Paul Nickerson

Desert Rose: Prune and Propagation

In Potting, Propagation on January 15, 2012 at 11:09 pm

I recently did some drastic pruning on my Desert Rose (A. Obesum). I bought the plant a while back as a rescue from a local nursery and have let it grow with little training until now. The plant developed a very prominent, Y, “slingshot” formation. The goal if this hard prune was to develop a better shape of the overall plants, while using the cuttings as propagation stock.

Being advised by a number of bonsai fanatics, I lopped off one of the branches, and truncated the other. I am hoping to use a Dremel to soften the hard edges that resulted from the prune.

The lengths of stock were cut into three-inch sections, each containing a couple nodes. They were potted in a well draining soil and are kept moist. A. Obesum is a relatively easy plant to root from cuttings.

Just for the sake of it, I tried a method typically used with ficus to develop a more developed caudex. Some of the segments I cut length-wise twice, creating a cross that could be opened up when potted. This should create a more flanged caudex. We’ll see how it goes!

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  1. I just got a desert rose this morning. The flowers are stupendous, but I have not found any information about how often they bloom. Can you tell me?
    Also, I have 2 varieties of cactus that are reaching for the sky and am wondering if I can propagate them. Both of them have doubled in height since last summer. Is it just a matter of cutting some of the shoots and transplanting them?

    • I have heard that Desert roses typically bloom in the summer. This is mostly true when they are in greenhouses due to the day-lengths and such being true. One of the things I love about desert rose is how easily it can be pruned due to the abuse it can handle. I have found that a short while after I prune my plants, if I water and feed them heavily, they will bud from the cut ends. One method of forcing blooms that I have head about it allowing the plant to dry a bit more than usual, tricking it into thinking it is in a dry, winter season. It can also be beneficial to move the specimen to partial shade during this time. After a while of this treatment, heavily water and fertilize the plant (Much like forcing Amaryllis). This will spark new growth, and in turn blooming. I have not personally used this method, but it sounds like it should work. Let me know how it goes!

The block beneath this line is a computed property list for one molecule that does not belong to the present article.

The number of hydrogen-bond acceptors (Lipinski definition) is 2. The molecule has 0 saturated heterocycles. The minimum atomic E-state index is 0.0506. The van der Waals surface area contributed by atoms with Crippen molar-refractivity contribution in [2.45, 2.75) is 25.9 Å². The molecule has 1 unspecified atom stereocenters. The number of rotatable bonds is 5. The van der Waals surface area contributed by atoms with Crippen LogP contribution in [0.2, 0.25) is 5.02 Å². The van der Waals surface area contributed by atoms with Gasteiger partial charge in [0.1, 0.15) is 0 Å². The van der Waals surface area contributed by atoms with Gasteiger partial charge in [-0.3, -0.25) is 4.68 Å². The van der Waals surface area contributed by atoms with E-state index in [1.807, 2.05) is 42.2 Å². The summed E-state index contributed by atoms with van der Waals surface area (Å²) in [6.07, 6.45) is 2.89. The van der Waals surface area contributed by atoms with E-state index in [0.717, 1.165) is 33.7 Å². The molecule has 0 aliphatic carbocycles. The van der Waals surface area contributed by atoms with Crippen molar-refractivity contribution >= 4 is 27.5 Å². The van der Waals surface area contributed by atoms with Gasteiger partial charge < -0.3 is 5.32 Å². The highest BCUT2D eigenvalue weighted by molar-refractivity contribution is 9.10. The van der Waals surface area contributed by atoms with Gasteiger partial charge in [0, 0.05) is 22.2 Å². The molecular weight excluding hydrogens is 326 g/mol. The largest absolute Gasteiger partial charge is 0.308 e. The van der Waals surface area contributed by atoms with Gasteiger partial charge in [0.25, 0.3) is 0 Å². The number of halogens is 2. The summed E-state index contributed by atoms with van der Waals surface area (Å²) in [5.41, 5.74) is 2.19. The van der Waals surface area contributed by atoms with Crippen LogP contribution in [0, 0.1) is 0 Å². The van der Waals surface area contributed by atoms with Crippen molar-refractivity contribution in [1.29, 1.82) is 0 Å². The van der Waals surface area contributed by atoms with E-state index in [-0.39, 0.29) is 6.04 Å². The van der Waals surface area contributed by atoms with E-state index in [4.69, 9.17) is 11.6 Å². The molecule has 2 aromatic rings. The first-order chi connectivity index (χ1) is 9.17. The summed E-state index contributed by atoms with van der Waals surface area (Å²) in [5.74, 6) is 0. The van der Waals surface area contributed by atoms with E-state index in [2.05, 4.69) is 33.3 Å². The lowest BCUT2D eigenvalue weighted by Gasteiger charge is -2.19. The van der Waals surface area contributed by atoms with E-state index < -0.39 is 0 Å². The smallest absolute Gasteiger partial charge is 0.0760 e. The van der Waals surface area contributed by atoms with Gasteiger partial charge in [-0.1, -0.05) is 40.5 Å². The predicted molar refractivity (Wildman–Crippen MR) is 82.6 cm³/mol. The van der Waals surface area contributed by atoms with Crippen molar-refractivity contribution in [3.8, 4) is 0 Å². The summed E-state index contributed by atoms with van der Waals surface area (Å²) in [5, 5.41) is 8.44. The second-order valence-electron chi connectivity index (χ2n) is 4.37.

As far as the cacti are concerned, if they are pad cacti, such as Prickly Pear, all you need to due is cut the pads from the main plant, and bury them about an inch into some cactus potting soil. Keep the soil slightly moist, and you will soon see the growth of new pads. I just recently did this with a piece of a cacti I cut from a plant in Cape May, NJ, I’ll put some picture online shortly.

      If the cactus is more of a truncated or barrel type, the main stalk can be cut into sections for propagation. Cut the main body of the cactus into sections about 4-5 times longer than the diameter of the stalk. These sections should be allowed to sit and callas for a couple of days at least (Don’t forget which side is up!). We had one sections sit in the greenhouse here for a few months before we finally got around to potting it, and it is currently growing fine. Once calluses have formed, bury the base of the cutting a few inches into the ground so it is securely standing firm in the pot. Water the cutting one the same rotation as the main plant, and you should see growth in a short while. If is best to take these cuttings from barrel cacti after the main plant has had an increase in watering, this will make the cutting more likely to develop new growth prior to drying out due to an increase internal water content. Another note, rooting hormones always make everything easier!

      I am really looking forward to hearing about how this works out for you! I’ll post some picture of the cuttings were did so you can see exactly what I am talking about. Thanks you very much for the question. Happy Planting!

      -Paul

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